are not adequate to detect all possible problems (of course they
never can be really adequate for all possible problems).

> If it doesn't fix anything then there is no hurry.

But it does fix something rather serious: in the current build the
*.lsp files are not consistent with the *.spad files.

> We can study the fixed-point problem at our leisure. I agree that
> a change is needed, just not how urgent it is.

Ok. That's a judgement call that I am happy to let you make.

> Clearly case 2 will require further study to decide what broke
> and which version is correct. If the input files break in some way
> then we need to clearly understand how the massive change broke or
> fixed the system. If it fixes things then we need to think about
> the best way to ensure that the problem can't happen again. If it
> breaks things then we need to re-evaluate the change. And we need
> to document it.

Unfortunately Axiom is not being that kind to us. I think what
we should do is design some new input files that are sensitive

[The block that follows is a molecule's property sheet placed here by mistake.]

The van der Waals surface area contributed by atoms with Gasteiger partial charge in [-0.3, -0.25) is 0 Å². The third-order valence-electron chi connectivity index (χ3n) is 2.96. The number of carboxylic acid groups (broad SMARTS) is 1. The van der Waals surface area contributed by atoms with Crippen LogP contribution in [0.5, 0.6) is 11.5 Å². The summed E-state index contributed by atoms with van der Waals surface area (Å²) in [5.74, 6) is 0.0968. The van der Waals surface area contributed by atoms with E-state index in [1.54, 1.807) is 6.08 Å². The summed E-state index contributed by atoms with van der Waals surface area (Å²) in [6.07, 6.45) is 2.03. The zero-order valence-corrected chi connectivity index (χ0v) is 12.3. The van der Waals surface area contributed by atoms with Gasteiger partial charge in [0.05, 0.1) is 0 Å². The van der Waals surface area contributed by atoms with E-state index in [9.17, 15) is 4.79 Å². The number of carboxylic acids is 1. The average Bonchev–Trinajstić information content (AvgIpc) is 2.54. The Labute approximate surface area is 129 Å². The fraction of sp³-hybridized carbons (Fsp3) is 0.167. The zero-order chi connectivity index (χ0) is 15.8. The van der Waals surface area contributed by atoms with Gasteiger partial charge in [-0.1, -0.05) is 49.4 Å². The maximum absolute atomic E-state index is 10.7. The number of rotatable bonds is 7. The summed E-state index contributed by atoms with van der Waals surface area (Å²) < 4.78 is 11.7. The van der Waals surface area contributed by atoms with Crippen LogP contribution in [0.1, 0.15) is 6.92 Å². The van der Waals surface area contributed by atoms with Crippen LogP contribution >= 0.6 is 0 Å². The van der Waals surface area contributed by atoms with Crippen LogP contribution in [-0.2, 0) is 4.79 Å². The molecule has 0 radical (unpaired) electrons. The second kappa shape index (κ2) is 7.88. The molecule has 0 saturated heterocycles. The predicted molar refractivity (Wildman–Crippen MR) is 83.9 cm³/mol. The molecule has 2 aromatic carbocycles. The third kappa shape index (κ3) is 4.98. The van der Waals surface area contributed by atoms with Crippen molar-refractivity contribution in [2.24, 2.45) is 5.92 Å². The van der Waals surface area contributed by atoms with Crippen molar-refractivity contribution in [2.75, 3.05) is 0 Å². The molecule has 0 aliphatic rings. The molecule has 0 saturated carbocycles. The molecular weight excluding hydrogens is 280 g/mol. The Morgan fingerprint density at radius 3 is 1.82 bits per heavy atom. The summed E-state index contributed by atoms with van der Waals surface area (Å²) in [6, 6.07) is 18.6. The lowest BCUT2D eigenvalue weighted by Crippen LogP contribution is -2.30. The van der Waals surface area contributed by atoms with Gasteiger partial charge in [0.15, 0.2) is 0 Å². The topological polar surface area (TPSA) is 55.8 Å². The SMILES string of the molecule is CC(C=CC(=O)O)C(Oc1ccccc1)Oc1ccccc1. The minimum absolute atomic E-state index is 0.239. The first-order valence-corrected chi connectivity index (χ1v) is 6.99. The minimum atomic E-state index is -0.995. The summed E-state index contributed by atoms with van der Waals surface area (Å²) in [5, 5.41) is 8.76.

to the changes that occur in the *.lsp files. This should be
possible since we know exactly what changes from the during the
1st iteration. I will try to do at least one such input file

> This is a change to the very heart of the system. It deserves
> careful time and attention and much careful checking. And as yet
> I don't believe we fully understand anything but the symptoms of
> a possible, but not proven, bug.

I hope that my long-winded explanations are helping to convince
you. Tim, the main point is that differences in the bootstrap *.lsp
files propagate to non-bootstrap files during the initial build.
To me, this is very clearly a BUG.

> The changes are not uploaded anywhere, they are not "round-trip"
> tested, they are not hand checked, there is no documentation of
> the problem and its fixes, etc. Given all that I believe February 1
> is too soon.

Ok. However I do consider it very significant that Steve has obtained
the same results. Perhaps you will also have time to repeat the tests?